Monday, 10 August 2020

Outdoor engagement and energy: the Corran Quartet in Mozart, Haydn and Beethoven in an Islington courtyard

The Corran Quartet live in Islington
The Corran Quartet live in Islington
Mozart, Haydn, Beethoven; Corran Quartet

Reviewed by Robert Hugill on 9 August 2020
In an enterprising re-start to performing, this young string quartet brings finesse to outdoor performance in Islington

After months of isolation, performers are gradually emerging and exploring the possibilities of outdoor performances. Having said an emotional goodbye to Opera Holland Park on Saturday [see my article], Sunday 9 August 2020 saw us in the courtyard of a modern housing development in Islington where we heard the Corran Quartet performing Mozart's String Quartet No. 12 in B flat major, K 172, Haydn's String Quartet in E flat major, Opus 20, No. 1, and Beethoven's String Quartet in A major, Opus 18 No. 5

The Corran Quartet (Joana Ly, Kirsty MacLeod, Edward Keenan, Molly McWhirter) is a young string quartet (three Scots and a Portuguese), and they had planned to devote 2020 to performing the quartets of Beethoven, however circumstances intervened. On Sunday, the quartet launched a series of garden concerts with an event in Islington, an enterprising way to kick-start the performing season in a way that is socially responsible.

The outdoor acoustics of a courtyard in a modern housing development are not ideal. The sound was clear but, understandably dry without any of the bloom you get from a good building, it seemed to favour the lower strings. Yet the four young players embraced the challenges of the venue, and gave us a trio of fine quartets, all performed with engagement and energy, the performers clearly delighted at being back performing.

Mozart's String Quartet in B flat major was written in Vienna in 1773 (when the composer was 17); it is from a group often known as the Viennese Quartets and where Mozart was very much influenced by Haydn's recently published quartets. The opening movement was performed with graceful vigour, and I found the built-in hesitancies in the opening rather interesting. We could appreciate Joana Ly's fine-grained tone in the slow movement, which is a singing violin solo over accompaniment, though the acoustic deprived us of some warmth. The minuet featured some lively interactions between the three upper strings, and we ended with a toe-tapping finale.

Haydn's String Quartet in E flat major is from a group of quartets composed in 1772, at a time of great stress in Haydn's life, but the quartets themselves represent a significant milestone in the development of the form and came to represent Haydn as the 'father of the string quartet'. The opening movement was graceful and civilised, but also highly inventive with a lovely conversation between all four instruments. The minuet alternated between robust and intriguing, with a rather winsome trio (two violins and cello) as the trio. The slow movement was warm-toned and sustained, with different lines coming in and out of focus, and a perky and energetic finale yet with something a little more in the development.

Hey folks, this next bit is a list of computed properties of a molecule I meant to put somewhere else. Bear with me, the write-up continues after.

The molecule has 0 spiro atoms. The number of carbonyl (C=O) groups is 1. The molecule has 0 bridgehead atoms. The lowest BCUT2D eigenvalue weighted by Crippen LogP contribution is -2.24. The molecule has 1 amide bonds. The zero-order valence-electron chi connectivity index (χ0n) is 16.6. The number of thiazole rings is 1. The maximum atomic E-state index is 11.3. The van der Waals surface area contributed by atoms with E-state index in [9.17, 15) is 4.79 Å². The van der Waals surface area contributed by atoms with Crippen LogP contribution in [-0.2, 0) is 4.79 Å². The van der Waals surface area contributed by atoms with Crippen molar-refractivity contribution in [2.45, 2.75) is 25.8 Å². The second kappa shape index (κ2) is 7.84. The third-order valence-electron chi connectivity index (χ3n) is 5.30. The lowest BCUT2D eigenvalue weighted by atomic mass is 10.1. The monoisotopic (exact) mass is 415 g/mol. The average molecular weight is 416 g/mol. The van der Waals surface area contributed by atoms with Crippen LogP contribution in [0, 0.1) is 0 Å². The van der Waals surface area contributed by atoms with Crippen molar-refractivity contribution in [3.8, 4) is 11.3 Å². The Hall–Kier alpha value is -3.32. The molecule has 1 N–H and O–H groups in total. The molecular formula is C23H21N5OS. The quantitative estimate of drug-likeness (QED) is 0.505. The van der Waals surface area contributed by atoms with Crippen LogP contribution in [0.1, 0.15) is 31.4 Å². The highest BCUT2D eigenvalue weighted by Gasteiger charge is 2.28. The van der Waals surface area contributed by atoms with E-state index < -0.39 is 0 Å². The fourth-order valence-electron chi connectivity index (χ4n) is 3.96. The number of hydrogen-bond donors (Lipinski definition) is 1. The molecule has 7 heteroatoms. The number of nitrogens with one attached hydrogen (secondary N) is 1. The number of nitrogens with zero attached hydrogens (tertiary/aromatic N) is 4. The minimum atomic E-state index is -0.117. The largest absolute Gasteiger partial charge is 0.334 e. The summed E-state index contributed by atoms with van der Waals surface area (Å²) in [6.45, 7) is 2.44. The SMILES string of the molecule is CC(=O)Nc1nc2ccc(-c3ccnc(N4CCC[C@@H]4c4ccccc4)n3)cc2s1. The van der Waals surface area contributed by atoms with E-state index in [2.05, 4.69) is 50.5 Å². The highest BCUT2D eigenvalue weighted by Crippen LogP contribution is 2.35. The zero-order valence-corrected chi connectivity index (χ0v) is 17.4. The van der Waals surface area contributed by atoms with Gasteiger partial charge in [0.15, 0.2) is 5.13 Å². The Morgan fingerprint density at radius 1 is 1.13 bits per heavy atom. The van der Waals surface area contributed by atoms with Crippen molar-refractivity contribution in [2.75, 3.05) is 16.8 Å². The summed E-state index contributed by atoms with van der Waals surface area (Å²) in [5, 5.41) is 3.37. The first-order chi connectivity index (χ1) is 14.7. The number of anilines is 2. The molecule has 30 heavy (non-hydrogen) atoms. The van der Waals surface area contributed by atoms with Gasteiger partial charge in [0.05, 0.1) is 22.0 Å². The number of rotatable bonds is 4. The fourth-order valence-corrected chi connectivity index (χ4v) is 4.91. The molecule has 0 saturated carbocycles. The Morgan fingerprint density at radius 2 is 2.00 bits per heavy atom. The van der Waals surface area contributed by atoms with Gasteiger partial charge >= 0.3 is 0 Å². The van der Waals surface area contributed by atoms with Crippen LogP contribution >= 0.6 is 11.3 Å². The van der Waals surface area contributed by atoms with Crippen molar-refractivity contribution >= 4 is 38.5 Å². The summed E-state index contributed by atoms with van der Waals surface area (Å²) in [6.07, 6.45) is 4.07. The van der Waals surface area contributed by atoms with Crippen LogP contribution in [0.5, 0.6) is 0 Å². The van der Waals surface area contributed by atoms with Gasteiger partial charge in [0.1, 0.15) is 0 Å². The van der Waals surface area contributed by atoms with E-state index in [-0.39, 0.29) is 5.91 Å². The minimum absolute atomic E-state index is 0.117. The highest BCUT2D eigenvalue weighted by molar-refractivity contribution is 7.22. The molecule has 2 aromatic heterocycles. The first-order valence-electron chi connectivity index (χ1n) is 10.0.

Beethoven's Opus 18 string quartets were his first published essays in the genre, written between 1796 and 1800, and published in 1801, they show the young composer (who had only arrived in Vienna in 1792) influenced by the quartets of Haydn and Mozart but also determined to go his own way. The first movement was postively Haydnesque, and full of character, with the players really making us smile at the end. The elegant minuet movement included a lovely duo for two violins yet with a surprisingly dark turn at the end, and the players' use of portamento in the trio gave the melody some extra interest. The lyrical finale featured a series of characterful dialogues and duos, giving us a real sense of conversation, yet as the movement progressed the players brought out the sense of drama.

The quartet has further (sold out) garden concerts and then they are at the Fidelio Cafe in October, playing Beethoven. Full details from the quartet's website.

Elsewhere on this blog
  • The close of an amazing season, and a farewell: the last Opera Holland Park of 2020 - concert review
  • 2000 years of history: guitarist Xuefei Yang on exploring the music of her homeland on her new disc Sketches of China, on DECCA - interview
  • Engaging dexterity: Bach's English Suites from the young Italian harpsichordist Paolo Zanzu  - CD review
  • A short yet magical experience: Interstices from Brother Tree Sound  - CD review
  • In the tavern of sweet songs: settings of classical Persian poetry in Edward Fitzgerald's English versions by contemporary composer David Lewiston Sharpe - Cd review
  • The Prison: conductor James Blachly on how an American conductor & orchestra finally brought Ethel Smyth's late masterwork to disc - interview
  • Towards German romantic opera: Carl Maria von Weber's struggle to create modern German opera - feature article
  • Live music returns: Opera Holland Park's uplifting evening of operatic arias from an impressive line-up of performers - concert review
  • Creating new opera under lockdown: I chat to composer Alex Woolf about A Feast in the Time of Plague, his new opera with Sir David Pountney to be premiered by Grange Park Opera - interview
  • Zest and relish: Handel's comic masterpiece Semele directed by John Eliot Gardiner with young cast enjoying every minute - CD review
  • Media Vita reconsidered: Alamire's fine new recording takes advantage of the latest research into the structure of Sheppard's great antiphon - CD review
  • 'Home

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